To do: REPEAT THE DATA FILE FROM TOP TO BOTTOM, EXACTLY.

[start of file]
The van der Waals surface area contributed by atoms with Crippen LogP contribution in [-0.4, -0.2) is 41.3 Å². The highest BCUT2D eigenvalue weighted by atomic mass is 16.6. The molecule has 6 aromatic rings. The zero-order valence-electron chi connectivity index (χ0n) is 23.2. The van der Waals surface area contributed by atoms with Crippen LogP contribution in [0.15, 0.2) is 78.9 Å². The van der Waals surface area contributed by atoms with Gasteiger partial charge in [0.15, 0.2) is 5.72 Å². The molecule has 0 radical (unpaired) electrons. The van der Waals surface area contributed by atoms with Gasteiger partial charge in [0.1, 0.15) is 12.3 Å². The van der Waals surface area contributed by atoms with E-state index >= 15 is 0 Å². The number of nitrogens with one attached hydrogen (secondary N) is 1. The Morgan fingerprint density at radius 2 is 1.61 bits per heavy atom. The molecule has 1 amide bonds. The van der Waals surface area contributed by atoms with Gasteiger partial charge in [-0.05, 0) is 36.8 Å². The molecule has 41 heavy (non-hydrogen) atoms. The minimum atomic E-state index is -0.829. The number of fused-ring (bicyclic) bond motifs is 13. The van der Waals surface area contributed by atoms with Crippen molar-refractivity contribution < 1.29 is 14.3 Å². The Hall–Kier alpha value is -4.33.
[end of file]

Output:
The van der Waals surface area contributed by atoms with Crippen LogP contribution in [-0.4, -0.2) is 41.3 Å². The highest BCUT2D eigenvalue weighted by atomic mass is 16.6. The molecule has 6 aromatic rings. The zero-order valence-electron chi connectivity index (χ0n) is 23.2. The van der Waals surface area contributed by atoms with Crippen LogP contribution in [0.15, 0.2) is 78.9 Å². The van der Waals surface area contributed by atoms with Gasteiger partial charge in [0.15, 0.2) is 5.72 Å². The molecule has 0 radical (unpaired) electrons. The van der Waals surface area contributed by atoms with Gasteiger partial charge in [0.1, 0.15) is 12.3 Å². The van der Waals surface area contributed by atoms with E-state index >= 15 is 0 Å². The number of nitrogens with one attached hydrogen (secondary N) is 1. The Morgan fingerprint density at radius 2 is 1.61 bits per heavy atom. The molecule has 1 amide bonds. The van der Waals surface area contributed by atoms with Gasteiger partial charge in [-0.05, 0) is 36.8 Å². The molecule has 41 heavy (non-hydrogen) atoms. The minimum atomic E-state index is -0.829. The number of fused-ring (bicyclic) bond motifs is 13. The van der Waals surface area contributed by atoms with Crippen molar-refractivity contribution < 1.29 is 14.3 Å². The Hall–Kier alpha value is -4.33.